ICALEO not only offers the industry’s most comprehensive technical content but also offers access to influential leaders at Fortune 500 companies across manufacturing industries in Automotive, Aerospace, Commercial Electronics, Communications, Medical Device, R&D and Semiconductors.
The Sunday Welcome Celebration, complete with music from the industry’s own Ron Schaeffer, Henrikki Pantsar and guest musician Matt Henry, and Monday night’s President’s Reception were well-attended opportunities to meet members of the LIA Executive Committee and Board of Directors, as well as connect with colleagues from around the world.
Dr. Kaushik Iyer, a first-time attendee from Johns Hopkins University Applied Physics Department, said the conference was the “perfect size, excellent content, global networking!” Mr. Christoph Mittelstädt from BIAS, Bremer Institut für angewandte Strahltechnik GmbH, said ICALEO is “one of the best technical conferences I attend all year!”
The Vendor Reception & Tabletop Display hosted a pavilion full of sponsors and vendors where Ken Dzurko, General Manager of SPI Lasers, said “LIA does a great job creating a comfortable, relaxed mood right for exchanging ideas at this one-of-a-kind event that’s really the world’s premier gathering of scientists interested in laser applications.”
Nikolas von Freyhold, Industrial Laser Product Manager from ICALEO sponsor JENOPTIK appreciates the fact that he can reach people who use lasers in both industry and academia at ICALEO. “This is a good place to spread the word about our application lab and interest in demonstrating what our newest femtosecond lasers can do,” he says.
Neil Ball, President of Directed Light, Inc. and newly-honored LIA Fellow, calls ICALEO “bar none, the best networking opportunity and the best opportunity to look forward and see what applications are on the horizon. As a laser professional and exhibitor, there is only one event on my calendar that is a must exhibit every year, and that would be ICALEO. Nowhere on the planet do you have the opportunity to network with the industries’ elite decisions makers.”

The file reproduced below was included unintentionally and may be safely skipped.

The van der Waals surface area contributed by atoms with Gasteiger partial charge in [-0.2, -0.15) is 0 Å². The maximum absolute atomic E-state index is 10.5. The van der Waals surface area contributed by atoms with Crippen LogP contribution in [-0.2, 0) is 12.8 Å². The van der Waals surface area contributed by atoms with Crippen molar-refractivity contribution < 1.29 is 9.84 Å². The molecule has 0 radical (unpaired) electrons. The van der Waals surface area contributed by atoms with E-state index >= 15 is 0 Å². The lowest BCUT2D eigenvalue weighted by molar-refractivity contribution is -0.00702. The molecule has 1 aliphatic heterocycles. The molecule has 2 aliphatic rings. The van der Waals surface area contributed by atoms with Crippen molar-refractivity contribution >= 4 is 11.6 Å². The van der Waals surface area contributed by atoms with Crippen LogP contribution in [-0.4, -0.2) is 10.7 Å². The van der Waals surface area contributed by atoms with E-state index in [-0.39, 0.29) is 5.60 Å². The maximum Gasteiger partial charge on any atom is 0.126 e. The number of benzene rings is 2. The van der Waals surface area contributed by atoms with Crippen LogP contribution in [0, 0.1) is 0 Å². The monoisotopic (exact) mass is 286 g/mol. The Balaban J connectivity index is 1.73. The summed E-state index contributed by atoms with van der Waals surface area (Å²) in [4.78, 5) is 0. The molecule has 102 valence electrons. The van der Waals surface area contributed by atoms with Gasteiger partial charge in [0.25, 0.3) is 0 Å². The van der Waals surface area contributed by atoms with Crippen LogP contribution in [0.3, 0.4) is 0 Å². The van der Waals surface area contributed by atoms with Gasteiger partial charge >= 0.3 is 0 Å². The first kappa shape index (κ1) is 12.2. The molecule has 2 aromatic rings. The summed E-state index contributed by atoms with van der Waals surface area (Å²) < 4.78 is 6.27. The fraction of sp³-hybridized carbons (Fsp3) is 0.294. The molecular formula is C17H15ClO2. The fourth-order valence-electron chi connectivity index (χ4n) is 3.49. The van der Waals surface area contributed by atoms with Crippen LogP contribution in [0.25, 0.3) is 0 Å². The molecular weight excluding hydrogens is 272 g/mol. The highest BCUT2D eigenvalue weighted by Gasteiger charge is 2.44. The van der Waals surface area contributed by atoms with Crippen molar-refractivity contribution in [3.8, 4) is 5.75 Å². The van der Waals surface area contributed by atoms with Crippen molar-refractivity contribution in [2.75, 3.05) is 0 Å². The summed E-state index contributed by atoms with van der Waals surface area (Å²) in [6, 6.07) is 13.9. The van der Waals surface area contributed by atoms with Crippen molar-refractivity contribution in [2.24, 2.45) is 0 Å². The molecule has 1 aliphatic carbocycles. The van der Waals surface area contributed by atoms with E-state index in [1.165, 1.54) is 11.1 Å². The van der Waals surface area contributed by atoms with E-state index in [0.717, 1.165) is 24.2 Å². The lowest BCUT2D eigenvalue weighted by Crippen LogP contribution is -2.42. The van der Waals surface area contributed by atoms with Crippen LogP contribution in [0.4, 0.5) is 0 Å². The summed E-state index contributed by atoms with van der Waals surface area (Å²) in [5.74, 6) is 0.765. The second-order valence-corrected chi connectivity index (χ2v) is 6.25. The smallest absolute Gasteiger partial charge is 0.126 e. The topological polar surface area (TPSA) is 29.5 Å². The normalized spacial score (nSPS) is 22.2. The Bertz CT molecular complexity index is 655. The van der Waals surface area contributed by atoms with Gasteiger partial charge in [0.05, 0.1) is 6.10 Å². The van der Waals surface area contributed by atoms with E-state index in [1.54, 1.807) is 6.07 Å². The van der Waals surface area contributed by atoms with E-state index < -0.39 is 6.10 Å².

Highlights of the year mentioned at the LIA Annual Meeting and Awards Luncheon included launching the industry’s first web-based Laser Safety Hazard Analysis system – The EVALUATOR, many education and outreach activities, and reducing student membership rates by 50 percent.
Executive Director Peter Baker was honored as the first recipient of the new LIA Leadership Award, and he received a standing ovation after his look back over more than two decades at the LIA and entertaining talk about life and leadership lessons. Retiring next April, Baker publicized the job opening and encouraged people to apply for Executive Director of the LIA, saying “it is a great job and you couldn’t wish for better bosses. People crave a job that is meaningful, and at LIA we’re saving eyesight, preventing skin damage, and helping create laser technologies, products and services that make the world a better place.”
During the luncheon, the Arthur L. Schawlow Award was presented to Prof. Yongfeng Lu. This is LIA’s highest achievement award, created to honor individuals who have made outstanding contributions in laser applications. Named after the Nobel Laureate and founder of LIA, it has been presented since 1982. The 2016 winner, Yongfeng Lu, an LIA Board Member, Past President, Treasurer, Fellow, Lott Distinguished Professor of Engineering at the University of Nebraska-Lincoln, with hundreds of published papers, research projects and products, presented the Honored Speaker Address, A Small World With Lasers. He took the audience on a journey through the past to witness his 25 years of laser processing and material characterization experience, and to all the countries where his work occurred, summarizing each with a single phrase.
LIA also honored Silke Pflueger and Neil Ball, elevating them to the highest level of membership as LIA Fellows.
By a unanimous decision, the first place ICALEO Poster Award went to Kohei Asano and his colleagues from Osaka University, the Industrial Research Institute of Ishikawa, and Yamazaki Mazak Corporation in Japan for their poster Copper Layer Formation Produced with 100 W Blue Direct Diode Laser System (P110).
The First Place Student Paper Award winner was Christian Hagenlocher from IFSW in Stuttgart, Germany, for his paper Space and Time Resolved Determination of Thermomechanical Deformation Adjacent to the Solidification Zone during Hot Crack Formation in Laser Welding (1202).
The closing plenary session highlighted lasers used in emerging areas with talks on paint stripping, the dairy industry, and a report from Magnus Bengtsson from Coherent, Inc. about the latest trends in the major electronics component market segments.
ICALEO 2016 proceedings are now available for sale online at www.lia.org/store. Visit www.icaleo.org for more information on ICAELO 2017, which will be held Oct. 22-26 in Atlanta, GA.
Debbie Sniderman is CEO of VI Ventures, an engineering consulting company.